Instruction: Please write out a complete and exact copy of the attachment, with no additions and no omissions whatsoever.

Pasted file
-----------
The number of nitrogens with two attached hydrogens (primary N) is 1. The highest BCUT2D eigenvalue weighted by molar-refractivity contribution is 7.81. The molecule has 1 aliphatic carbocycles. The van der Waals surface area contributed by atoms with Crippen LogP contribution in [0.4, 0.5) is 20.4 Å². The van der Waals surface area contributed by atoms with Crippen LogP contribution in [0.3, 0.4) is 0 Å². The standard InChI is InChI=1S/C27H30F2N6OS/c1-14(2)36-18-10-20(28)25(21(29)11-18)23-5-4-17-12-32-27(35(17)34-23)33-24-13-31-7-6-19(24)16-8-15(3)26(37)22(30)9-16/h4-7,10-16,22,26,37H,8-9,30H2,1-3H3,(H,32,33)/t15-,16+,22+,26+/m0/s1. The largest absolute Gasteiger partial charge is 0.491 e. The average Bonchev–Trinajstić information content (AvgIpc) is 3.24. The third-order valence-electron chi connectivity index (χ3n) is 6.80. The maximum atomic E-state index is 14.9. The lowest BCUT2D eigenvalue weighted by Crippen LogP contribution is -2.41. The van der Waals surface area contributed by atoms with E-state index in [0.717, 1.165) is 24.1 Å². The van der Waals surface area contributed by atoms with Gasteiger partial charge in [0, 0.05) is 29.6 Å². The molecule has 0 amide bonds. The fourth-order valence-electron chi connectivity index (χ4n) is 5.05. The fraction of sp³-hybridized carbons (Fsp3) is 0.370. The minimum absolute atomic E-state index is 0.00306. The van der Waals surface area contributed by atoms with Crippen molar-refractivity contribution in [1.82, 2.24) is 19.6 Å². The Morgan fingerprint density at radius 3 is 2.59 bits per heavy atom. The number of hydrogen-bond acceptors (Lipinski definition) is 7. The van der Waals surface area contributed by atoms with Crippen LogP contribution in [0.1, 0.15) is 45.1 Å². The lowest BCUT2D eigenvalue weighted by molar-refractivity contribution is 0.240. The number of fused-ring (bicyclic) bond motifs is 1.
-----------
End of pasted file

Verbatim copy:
The number of nitrogens with two attached hydrogens (primary N) is 1. The highest BCUT2D eigenvalue weighted by molar-refractivity contribution is 7.81. The molecule has 1 aliphatic carbocycles. The van der Waals surface area contributed by atoms with Crippen LogP contribution in [0.4, 0.5) is 20.4 Å². The van der Waals surface area contributed by atoms with Crippen LogP contribution in [0.3, 0.4) is 0 Å². The standard InChI is InChI=1S/C27H30F2N6OS/c1-14(2)36-18-10-20(28)25(21(29)11-18)23-5-4-17-12-32-27(35(17)34-23)33-24-13-31-7-6-19(24)16-8-15(3)26(37)22(30)9-16/h4-7,10-16,22,26,37H,8-9,30H2,1-3H3,(H,32,33)/t15-,16+,22+,26+/m0/s1. The largest absolute Gasteiger partial charge is 0.491 e. The average Bonchev–Trinajstić information content (AvgIpc) is 3.24. The third-order valence-electron chi connectivity index (χ3n) is 6.80. The maximum atomic E-state index is 14.9. The lowest BCUT2D eigenvalue weighted by Crippen LogP contribution is -2.41. The van der Waals surface area contributed by atoms with E-state index in [0.717, 1.165) is 24.1 Å². The van der Waals surface area contributed by atoms with Gasteiger partial charge in [0, 0.05) is 29.6 Å². The molecule has 0 amide bonds. The fourth-order valence-electron chi connectivity index (χ4n) is 5.05. The fraction of sp³-hybridized carbons (Fsp3) is 0.370. The minimum absolute atomic E-state index is 0.00306. The van der Waals surface area contributed by atoms with Crippen molar-refractivity contribution in [1.82, 2.24) is 19.6 Å². The Morgan fingerprint density at radius 3 is 2.59 bits per heavy atom. The number of hydrogen-bond acceptors (Lipinski definition) is 7. The van der Waals surface area contributed by atoms with Crippen LogP contribution in [0.1, 0.15) is 45.1 Å². The lowest BCUT2D eigenvalue weighted by molar-refractivity contribution is 0.240. The number of fused-ring (bicyclic) bond motifs is 1.